Vermont is poised to potentially make marijuana reform history. While two states have already legalized marijuana and two more states could join them this November, in all these states the issue has advanced through the initiative process. Pro-legalization groups wrote their own laws and collected signatures to put them on the ballot, but that tactic can’t be copied in most states. Vermont, on the other hand, is positioned to be the first state to legalize marijuana via state legislature.

Given that the federal government and over half the states don’t allow ballot initiatives, how Vermont proceeds could set the actual precedent for most of the country.

Vermont lawmakers are preparing for a serious discussion about legalization at the beginning of next year and recently commissioned a study by the RAND Corporation of its potential implications. The study should play a big role in shaping the debate locally and potentially beyond.

I interviewed Beau Kilmer, the study’s leader and co-director of the RAND Drug Policy Research Center, who is really excited to be working on such a potentially important project despite the very tight January deadline. While it is still in the very early stages, Kilmer is planning for the study to be comprised of three main pieces:

1) Assessing the current marijuana landscape in Vermont – The first part will provide a very good idea of where things stand. It will assess factors like the current rate of use, the size of the black market, and the cost of current enforcement. “That is not only just useful for helping to make projections later on, but also for helping to prevent some of these debates from being hijacked with really big numbers like we have seen in other places,” Kilmer said.

2) Looking at possible consequences of different alternatives – This is going to be the real “meat of the report.” This section will focus on the pros and cons of a range of different options Vermont could adopt. How Colorado legalized marijuana is “only one alternative to prohibition,” Kilmer points out. “There is a lot of policy space between prohibition and what has happened there.”

The report will look at the different regulated for-profit models but also explore many other alternatives, such as only allowing home production and cooperatives, using regulated non-profits, or even a state monopoly. Each has advantages and drawbacks. For example, many states use a state-run monopoly to regulate alcohol, but as long as marijuana is still schedule I, that option is unlikely to be viable. This option “doesn’t get much attention in the United States because states can’t force their employees to violate federal law,” Kilmer said.

In addition, the study will look at the ways to design a possible marijuana tax. It can be taxed by weight, as a function of value or by THC content. Each tax option creates different incentives.

3) What can we learn so far from other places – The final section will look at how reform has gone in places which have already moved foward. Obviously, exploring how implementation has gone in Colorado and Washington State will receive significant focus, but there are some other jurisdictions that have adopted different approaches, like Uruguay and Spain, that could provide useful information for the legislature in Vermont.

For example, one thing Kilmer thinks researchers have already learned from Colorado and Washington is that many of their early projections about legalization didn’t factor in the existing medical marijuana market as much as they should have.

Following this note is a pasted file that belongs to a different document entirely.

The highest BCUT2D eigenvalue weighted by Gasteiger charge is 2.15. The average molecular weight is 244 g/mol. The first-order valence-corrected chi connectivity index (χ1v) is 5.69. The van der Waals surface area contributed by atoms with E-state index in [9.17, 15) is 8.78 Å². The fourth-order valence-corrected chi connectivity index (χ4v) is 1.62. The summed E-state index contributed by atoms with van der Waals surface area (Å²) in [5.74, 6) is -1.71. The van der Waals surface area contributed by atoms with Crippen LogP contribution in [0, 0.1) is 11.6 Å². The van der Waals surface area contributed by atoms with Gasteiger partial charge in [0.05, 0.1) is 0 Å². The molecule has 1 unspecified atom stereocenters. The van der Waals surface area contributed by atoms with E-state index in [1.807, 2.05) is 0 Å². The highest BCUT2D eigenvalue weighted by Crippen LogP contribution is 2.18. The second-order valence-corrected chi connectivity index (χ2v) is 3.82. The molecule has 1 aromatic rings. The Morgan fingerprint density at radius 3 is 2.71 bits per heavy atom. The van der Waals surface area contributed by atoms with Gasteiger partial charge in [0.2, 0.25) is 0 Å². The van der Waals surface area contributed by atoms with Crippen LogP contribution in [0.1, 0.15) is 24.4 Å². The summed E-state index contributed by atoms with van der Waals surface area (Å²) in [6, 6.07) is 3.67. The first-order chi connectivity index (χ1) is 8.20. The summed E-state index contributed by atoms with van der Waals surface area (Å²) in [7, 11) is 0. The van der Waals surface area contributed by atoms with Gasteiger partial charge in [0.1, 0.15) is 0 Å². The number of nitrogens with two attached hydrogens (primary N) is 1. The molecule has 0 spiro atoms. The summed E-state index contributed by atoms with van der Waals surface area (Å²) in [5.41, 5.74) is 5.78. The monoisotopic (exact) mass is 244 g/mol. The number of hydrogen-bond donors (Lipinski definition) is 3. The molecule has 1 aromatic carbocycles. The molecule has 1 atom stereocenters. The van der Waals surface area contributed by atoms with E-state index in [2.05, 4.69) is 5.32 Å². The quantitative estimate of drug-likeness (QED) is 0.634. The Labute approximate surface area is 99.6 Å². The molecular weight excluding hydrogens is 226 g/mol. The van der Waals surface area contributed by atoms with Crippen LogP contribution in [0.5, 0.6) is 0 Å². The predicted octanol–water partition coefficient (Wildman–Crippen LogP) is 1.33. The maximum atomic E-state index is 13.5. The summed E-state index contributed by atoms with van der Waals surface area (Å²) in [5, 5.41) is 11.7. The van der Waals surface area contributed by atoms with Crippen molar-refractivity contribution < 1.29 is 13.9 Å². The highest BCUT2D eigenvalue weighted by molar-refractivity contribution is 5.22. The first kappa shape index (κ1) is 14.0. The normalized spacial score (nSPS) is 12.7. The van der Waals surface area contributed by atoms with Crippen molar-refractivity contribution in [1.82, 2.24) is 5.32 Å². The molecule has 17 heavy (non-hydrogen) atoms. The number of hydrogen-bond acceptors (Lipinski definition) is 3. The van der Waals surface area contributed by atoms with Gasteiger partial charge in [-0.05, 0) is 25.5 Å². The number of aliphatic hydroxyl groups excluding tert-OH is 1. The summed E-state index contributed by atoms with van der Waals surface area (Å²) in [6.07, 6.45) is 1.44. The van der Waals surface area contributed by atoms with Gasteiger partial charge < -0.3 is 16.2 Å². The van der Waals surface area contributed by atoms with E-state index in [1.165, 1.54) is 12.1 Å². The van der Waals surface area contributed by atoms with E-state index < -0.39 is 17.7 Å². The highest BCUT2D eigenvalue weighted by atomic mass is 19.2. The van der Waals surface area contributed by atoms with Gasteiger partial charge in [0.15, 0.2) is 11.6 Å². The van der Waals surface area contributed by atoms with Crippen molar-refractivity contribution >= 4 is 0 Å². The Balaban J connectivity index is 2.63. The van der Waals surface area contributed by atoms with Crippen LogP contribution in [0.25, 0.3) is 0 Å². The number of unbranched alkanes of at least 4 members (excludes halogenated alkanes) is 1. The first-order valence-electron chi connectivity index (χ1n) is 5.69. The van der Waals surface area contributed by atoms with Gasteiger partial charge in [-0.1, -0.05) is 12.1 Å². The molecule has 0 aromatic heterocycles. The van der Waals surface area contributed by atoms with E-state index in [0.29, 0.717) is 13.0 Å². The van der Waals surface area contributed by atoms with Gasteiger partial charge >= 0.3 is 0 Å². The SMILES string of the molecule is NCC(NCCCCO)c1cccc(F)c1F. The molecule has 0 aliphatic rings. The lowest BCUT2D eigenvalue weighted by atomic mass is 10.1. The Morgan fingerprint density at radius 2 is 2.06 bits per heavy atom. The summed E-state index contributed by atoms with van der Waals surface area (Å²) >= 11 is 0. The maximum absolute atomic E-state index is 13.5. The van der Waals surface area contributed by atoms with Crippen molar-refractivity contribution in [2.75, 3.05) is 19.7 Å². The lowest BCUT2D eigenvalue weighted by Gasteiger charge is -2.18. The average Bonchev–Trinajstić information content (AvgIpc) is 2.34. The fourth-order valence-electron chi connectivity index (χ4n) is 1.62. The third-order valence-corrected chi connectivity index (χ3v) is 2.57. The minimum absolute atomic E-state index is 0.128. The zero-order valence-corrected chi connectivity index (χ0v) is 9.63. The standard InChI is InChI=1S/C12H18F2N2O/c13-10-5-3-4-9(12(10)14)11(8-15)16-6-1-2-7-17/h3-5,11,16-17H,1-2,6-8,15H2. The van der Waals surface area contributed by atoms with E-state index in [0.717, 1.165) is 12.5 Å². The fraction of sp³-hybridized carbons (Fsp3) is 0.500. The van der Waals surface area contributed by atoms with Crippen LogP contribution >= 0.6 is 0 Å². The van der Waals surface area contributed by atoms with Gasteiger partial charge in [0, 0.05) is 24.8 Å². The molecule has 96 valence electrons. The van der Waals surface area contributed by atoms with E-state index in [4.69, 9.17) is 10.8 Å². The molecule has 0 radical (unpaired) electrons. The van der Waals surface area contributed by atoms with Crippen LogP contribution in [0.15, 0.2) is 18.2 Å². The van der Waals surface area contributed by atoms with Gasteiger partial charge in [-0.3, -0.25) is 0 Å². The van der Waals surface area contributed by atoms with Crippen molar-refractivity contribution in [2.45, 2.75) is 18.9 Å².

Once the report is published, it could serve as the road map for Vermont and beyond

In the short term the study will likely set the parameters for the coming legislative debate in Vermont and shape whatever law might emerge there next year. It is also easy to envision how its impact could quickly extend beyond the Green Mountain State. Its basic findings should be very applicable in similar states where lawmakers have shown an interest in legalization, like New Hampshire, Rhode Island, Hawaii, and Delaware.

Long term, what we have learned from the end of alcohol prohibition is that once a state chooses a regulatory system, it tends to stick with that basic design for decades. Systems quickly develop their own inertia. The rules states adopt in the next few years could shape how marijuana is treated for the next century, and this study could be where basic ideas for these future rules will start to take form.

Jon Walker is the author of After Legalization: Understanding the future of marijuana policy

By Patrick Kennedy’s Logic Beer Today Is “Virtually a Different Drug” Compared to 40 Years Ago

By: Tuesday July 29, 2014 9:16 am

Former R.I. Congressman Patrick Kennedy of Project Sam

Among the many distortions put forward by the prohibitionists none bothers me more than this attempt to scare older voters with the claim that the marijuana of their youth has magically changed into something completely different the past few decades. Former Rep. Patrick Kennedy, an anti-legalization spokesman, was again allowed to make this claim in a USA Today op-ed.

The marijuana of today is nothing like the marijuana most baby boomer’s experimented with. It’s virtually a different drug.

While it is true average marijuana found in the United States has gotten somewhat more potent, it is still the same plant producing still the same set of chemicals. It remains the same cannabis sativa which has been used by people for well over 2,000 years. All the increase in average THC content really means is that people tend to smoke slightly less plant material for the same effect.

By this same logic you would claim the beer I drank last night was “virtually a different drug” compared to what the beer baby boomers drank in their youth. After all, the India Pale Ale I enjoyed yesterday is technically twice as potent the most common pilsners sold in the 60′s. Of course this doesn’t mean I’m getting twice as drunk as people 40 years ago. I easily adjust to the higher alcohol content of my favorite craft brew by simply consuming a smaller volume of beer.

Legally regulated marijuana will have its THC content clearly labeled just like beer has its alcohol content labeled, so people will know how strong it is and can adjust.